|Publication number||US3953975 A|
|Application number||US 05/549,266|
|Publication date||May 4, 1976|
|Filing date||Feb 12, 1975|
|Priority date||Feb 12, 1975|
|Also published as||CA1059849A, CA1059849A1|
|Publication number||05549266, 549266, US 3953975 A, US 3953975A, US-A-3953975, US3953975 A, US3953975A|
|Inventors||William R. Busler, Donald G. Robinson|
|Original Assignee||Nalco Chemical Company|
|Export Citation||BiBTeX, EndNote, RefMan|
|Patent Citations (4), Referenced by (5), Classifications (4)|
|External Links: USPTO, USPTO Assignment, Espacenet|
Large, shallow evaporation ponds are often used by industries to dispose of wastes. One of these industries, involves the production of soda ash. The brine effluent is placed in large shallow evaporation ponds. Recently, problems have developed due to seepage of this pond water into the water table. This is caused by either capillary action or fissures in the soil strata. Due to excess seepage, the water table becomes contaminated with excess pollutants.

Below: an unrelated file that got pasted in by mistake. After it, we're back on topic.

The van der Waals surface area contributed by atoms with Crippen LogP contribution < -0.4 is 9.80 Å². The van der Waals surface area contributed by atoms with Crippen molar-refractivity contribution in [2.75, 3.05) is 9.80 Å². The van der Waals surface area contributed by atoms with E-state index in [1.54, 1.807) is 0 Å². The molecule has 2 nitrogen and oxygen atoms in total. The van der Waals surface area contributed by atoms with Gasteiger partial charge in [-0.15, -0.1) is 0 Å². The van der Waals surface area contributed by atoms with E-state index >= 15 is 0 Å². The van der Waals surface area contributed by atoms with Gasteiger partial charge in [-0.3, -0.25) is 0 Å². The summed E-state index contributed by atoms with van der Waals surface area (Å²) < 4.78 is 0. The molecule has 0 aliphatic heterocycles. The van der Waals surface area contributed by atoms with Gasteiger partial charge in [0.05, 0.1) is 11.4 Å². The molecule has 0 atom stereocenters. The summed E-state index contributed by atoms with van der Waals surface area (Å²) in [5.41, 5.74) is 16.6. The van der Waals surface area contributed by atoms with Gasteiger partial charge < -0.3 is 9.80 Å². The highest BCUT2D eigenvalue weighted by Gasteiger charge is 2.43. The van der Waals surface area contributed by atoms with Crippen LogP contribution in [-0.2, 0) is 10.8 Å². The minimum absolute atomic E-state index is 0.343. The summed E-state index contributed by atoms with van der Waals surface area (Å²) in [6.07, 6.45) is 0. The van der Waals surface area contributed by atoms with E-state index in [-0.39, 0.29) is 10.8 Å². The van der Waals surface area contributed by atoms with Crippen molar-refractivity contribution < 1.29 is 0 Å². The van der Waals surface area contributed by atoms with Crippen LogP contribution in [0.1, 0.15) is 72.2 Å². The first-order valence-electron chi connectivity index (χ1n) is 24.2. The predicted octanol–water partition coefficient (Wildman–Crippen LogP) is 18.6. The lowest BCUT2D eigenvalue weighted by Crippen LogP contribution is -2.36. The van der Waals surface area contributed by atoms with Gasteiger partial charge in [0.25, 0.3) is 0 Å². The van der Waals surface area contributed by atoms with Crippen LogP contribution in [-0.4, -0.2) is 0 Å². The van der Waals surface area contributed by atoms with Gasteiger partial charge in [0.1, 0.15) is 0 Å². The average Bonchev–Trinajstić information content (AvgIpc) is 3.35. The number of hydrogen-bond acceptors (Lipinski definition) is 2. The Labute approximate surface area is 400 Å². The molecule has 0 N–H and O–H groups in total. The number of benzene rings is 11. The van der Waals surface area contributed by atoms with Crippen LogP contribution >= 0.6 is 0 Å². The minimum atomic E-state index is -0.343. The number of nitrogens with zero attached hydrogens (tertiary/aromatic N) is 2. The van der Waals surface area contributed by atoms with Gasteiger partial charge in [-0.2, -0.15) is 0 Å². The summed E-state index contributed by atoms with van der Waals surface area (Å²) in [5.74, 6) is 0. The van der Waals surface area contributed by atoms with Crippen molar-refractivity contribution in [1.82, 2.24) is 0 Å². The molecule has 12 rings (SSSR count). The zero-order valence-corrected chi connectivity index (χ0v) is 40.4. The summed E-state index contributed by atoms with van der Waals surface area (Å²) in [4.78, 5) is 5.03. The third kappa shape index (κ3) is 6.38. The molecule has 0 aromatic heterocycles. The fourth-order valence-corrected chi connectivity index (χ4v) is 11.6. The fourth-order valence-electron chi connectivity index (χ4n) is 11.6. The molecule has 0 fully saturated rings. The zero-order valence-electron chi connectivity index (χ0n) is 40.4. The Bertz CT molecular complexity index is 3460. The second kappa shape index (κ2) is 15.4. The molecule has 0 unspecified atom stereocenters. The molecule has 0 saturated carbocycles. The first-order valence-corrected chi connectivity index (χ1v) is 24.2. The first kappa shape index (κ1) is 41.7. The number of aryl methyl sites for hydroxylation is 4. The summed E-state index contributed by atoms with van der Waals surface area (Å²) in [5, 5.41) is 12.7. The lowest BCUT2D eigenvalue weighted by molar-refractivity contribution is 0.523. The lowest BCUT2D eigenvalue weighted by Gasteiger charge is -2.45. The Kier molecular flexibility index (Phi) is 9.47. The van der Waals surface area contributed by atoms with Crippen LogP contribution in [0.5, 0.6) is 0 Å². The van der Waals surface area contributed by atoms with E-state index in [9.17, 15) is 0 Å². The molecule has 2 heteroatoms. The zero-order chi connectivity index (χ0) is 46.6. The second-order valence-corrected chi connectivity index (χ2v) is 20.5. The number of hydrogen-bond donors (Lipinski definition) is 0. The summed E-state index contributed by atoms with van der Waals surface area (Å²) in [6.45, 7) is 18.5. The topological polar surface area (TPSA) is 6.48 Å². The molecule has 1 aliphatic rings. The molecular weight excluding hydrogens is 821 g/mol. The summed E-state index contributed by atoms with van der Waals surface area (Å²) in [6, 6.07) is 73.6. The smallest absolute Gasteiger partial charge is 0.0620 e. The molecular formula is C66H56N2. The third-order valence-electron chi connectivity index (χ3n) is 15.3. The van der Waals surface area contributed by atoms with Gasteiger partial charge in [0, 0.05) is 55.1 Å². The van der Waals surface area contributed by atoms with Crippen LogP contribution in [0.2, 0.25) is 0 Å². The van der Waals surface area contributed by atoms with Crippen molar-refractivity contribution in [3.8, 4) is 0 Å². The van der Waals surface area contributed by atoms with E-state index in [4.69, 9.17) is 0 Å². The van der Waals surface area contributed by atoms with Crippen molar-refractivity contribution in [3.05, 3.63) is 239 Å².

Pond seepage could be solved by dredging and membrane lining. The useful life of a membrane pond liner is between 10 to 15 years. However, membrane pond liners have limited ability to withstand stresses and are susceptible to laceration, abrasion and puncture. Furthermore, pond operations have to be curtailed for installation and maintenance. It would be useful to the art if a chemical solution were effective to retard severe pond seepage.
Other small bodies of non-flowing waters suffer excessive water loss due to perculation through the soil. Such bodies include but are not limited to fish ponds, farm ponds, golf course ponds and the like. A method is needed to prevent excess seepage from these bodies of water.